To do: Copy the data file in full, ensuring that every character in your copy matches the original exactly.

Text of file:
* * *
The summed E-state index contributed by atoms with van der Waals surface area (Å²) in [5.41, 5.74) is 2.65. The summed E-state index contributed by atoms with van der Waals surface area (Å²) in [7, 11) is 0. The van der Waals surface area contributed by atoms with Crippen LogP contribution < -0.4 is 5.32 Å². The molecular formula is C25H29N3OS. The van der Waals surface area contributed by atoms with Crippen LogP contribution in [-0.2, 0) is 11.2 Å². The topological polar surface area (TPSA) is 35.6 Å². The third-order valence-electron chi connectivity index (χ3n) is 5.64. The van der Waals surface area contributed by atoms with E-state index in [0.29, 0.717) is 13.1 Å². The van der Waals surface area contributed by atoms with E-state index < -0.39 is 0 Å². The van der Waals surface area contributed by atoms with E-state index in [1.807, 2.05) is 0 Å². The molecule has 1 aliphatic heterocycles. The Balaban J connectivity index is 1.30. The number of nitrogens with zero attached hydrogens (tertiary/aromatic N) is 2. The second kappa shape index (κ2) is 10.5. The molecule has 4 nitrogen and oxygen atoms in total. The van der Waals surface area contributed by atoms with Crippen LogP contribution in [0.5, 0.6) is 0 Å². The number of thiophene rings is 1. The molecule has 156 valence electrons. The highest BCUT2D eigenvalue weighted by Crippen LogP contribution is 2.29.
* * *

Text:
The summed E-state index contributed by atoms with van der Waals surface area (Å²) in [5.41, 5.74) is 2.65. The summed E-state index contributed by atoms with van der Waals surface area (Å²) in [7, 11) is 0. The van der Waals surface area contributed by atoms with Crippen LogP contribution < -0.4 is 5.32 Å². The molecular formula is C25H29N3OS. The van der Waals surface area contributed by atoms with Crippen LogP contribution in [-0.2, 0) is 11.2 Å². The topological polar surface area (TPSA) is 35.6 Å². The third-order valence-electron chi connectivity index (χ3n) is 5.64. The van der Waals surface area contributed by atoms with E-state index in [0.29, 0.717) is 13.1 Å². The van der Waals surface area contributed by atoms with E-state index < -0.39 is 0 Å². The van der Waals surface area contributed by atoms with E-state index in [1.807, 2.05) is 0 Å². The molecule has 1 aliphatic heterocycles. The Balaban J connectivity index is 1.30. The number of nitrogens with zero attached hydrogens (tertiary/aromatic N) is 2. The second kappa shape index (κ2) is 10.5. The molecule has 4 nitrogen and oxygen atoms in total. The van der Waals surface area contributed by atoms with Crippen LogP contribution in [0.5, 0.6) is 0 Å². The number of thiophene rings is 1. The molecule has 156 valence electrons. The highest BCUT2D eigenvalue weighted by Crippen LogP contribution is 2.29.